LEEDS — Rep. Steve Scalise, R-La., told local Republican voters that the parties need to unite and stressed political adversaries are not enemies as he attempted to charge up the ranks to go out and vote to re-elect Rep. John Faso, R-19, in five days.
Scalise came to the Twin Counties for a get-out-the-vote rally in support of Faso at The Inn at Leeds on Friday, at which he called for unity and calming of rhetoric that divides people.
“As we’re having these debates and these differences and these battles, we ought to be able to battle it out on the issues,” Scalise said. “We, in America, settle our differences at the ballot box and that is the only place you settle these kind of differences.”
Scalise talked about miraculously recovering from wounds he sustained when James Hodgkinson III, 66, opened fire at congressional members on a baseball field in Alexandria, Virginia, where they were practicing June 14.
Scalise was one of five people wounded on the field, and had to undergo surgery, and at the time it was unclear if he would survive.
“We all know what happened on that fateful day when a madman opened fire on the baseball players,” Faso said. “When [Scalise] returned to the House of Representatives there wasn’t a dry eye in the place, Democrat or Republican. We were all united then. We need to be united as a country and we need to stand up for the principles that make this country great.”
Faso was introduced by Republican state Attorney General candidate Keith Wofford, and he and Faso told voters that New York City Democrats were attempting to influence the election in the 19th Congressional District, pointing out reports that Democratic candidate Antonio Delgado is a transplant to the district busing in volunteers from the city to help canvass.
“They [Democrats] have spent an estimated $10 million in negative attack ads,” Faso said. “And it is all to elect someone who just parachuted into this district, bought a house in Rhinebeck, registered to vote and the very next day signed up to run for Congress, having never worked a day in his life in this district. He arrogantly says I am here, elect me for Congress.”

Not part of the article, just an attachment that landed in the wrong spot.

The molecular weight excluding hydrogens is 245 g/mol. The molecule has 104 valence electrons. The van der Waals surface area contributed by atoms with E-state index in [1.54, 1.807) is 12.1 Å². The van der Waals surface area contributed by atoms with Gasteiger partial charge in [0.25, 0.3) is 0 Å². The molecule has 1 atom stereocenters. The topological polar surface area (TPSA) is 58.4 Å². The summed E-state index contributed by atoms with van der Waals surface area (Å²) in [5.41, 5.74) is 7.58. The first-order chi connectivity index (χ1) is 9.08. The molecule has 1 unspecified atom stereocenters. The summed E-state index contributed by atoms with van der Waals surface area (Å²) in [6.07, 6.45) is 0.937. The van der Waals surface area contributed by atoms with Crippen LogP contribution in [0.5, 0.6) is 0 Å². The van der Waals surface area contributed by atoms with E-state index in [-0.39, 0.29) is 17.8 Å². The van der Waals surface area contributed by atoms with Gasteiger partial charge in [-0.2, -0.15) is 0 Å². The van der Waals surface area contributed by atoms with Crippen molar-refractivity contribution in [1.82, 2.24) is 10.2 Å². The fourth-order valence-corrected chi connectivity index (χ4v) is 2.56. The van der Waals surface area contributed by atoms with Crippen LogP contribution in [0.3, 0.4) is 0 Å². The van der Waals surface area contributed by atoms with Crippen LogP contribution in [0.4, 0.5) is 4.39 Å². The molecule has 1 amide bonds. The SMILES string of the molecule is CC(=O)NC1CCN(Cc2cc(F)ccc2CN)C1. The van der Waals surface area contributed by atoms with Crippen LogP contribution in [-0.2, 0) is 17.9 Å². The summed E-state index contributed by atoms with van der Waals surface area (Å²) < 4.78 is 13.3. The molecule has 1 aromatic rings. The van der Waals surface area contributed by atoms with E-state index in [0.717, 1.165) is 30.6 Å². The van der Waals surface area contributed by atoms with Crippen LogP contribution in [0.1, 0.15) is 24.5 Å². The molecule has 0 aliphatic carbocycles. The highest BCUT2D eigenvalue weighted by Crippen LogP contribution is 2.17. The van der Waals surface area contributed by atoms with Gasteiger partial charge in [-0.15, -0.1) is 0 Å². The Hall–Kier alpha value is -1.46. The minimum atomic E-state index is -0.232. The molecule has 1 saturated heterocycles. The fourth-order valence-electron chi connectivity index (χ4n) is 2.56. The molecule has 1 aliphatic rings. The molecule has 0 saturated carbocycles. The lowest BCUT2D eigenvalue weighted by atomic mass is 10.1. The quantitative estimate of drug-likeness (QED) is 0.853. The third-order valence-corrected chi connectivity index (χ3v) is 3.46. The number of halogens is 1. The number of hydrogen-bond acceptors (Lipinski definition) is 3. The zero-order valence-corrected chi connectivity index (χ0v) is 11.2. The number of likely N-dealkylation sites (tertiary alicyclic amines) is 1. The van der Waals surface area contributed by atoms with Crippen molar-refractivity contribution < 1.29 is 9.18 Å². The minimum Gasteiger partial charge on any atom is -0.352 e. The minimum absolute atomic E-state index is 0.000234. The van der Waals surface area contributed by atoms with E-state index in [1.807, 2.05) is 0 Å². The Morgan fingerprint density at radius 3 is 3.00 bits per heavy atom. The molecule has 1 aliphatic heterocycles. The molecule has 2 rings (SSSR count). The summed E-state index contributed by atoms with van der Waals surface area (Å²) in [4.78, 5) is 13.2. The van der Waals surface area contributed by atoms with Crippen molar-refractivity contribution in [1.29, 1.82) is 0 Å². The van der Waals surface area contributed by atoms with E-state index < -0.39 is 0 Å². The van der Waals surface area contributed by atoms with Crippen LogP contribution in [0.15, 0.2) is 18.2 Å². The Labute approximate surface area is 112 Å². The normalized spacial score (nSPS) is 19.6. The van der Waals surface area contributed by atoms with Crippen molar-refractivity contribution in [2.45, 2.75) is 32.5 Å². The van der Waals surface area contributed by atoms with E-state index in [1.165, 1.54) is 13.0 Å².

Greene County Republican Committee Chairman Brent Bogardus said he believes New York City is looking to push its values, separate from those of upstate, on voters who live full-time in the 19th Congressional District.
“We have had a lot of people reregistering out of New York City in Greene County,” Bogardus said. “And we have sent so far 168 absentee ballots to New York City addresses. We have the Delgado campaign bussing in people from New York City to do his campaigning. I think it is a travesty that New York City is trying to dictate what happens here.”
Local politicians say the energy behind local Republicans is electric.
“I think this is overwhelming, the amount of people here,” said Assemblyman Chris Tague, R-102. “Throughout this whole process people have been saying the Republican Party and people who support candidates like John Faso are asleep. This morning we have seen they are awake and they are ready to go out and vote on Tuesday.”
Columbia County Republican Committee Chairman Greg Fingar is striving to get 100 percent participation from Republicans in this year’s election.
“We have been in the 80s before and it is becoming easier and easier with the more relaxed absentee ballot process,” Fingar said. “There are more and more reasons for people to get out and vote.”
Independent groups as well as the Republican Congressional Campaign Committee have released several advertisements attacking the lyrics in songs Delgado recorded in an early career as a rapper in California.
Monmouth University, with a margin of error of five percentage points, that shows Delgado five points ahead of Faso.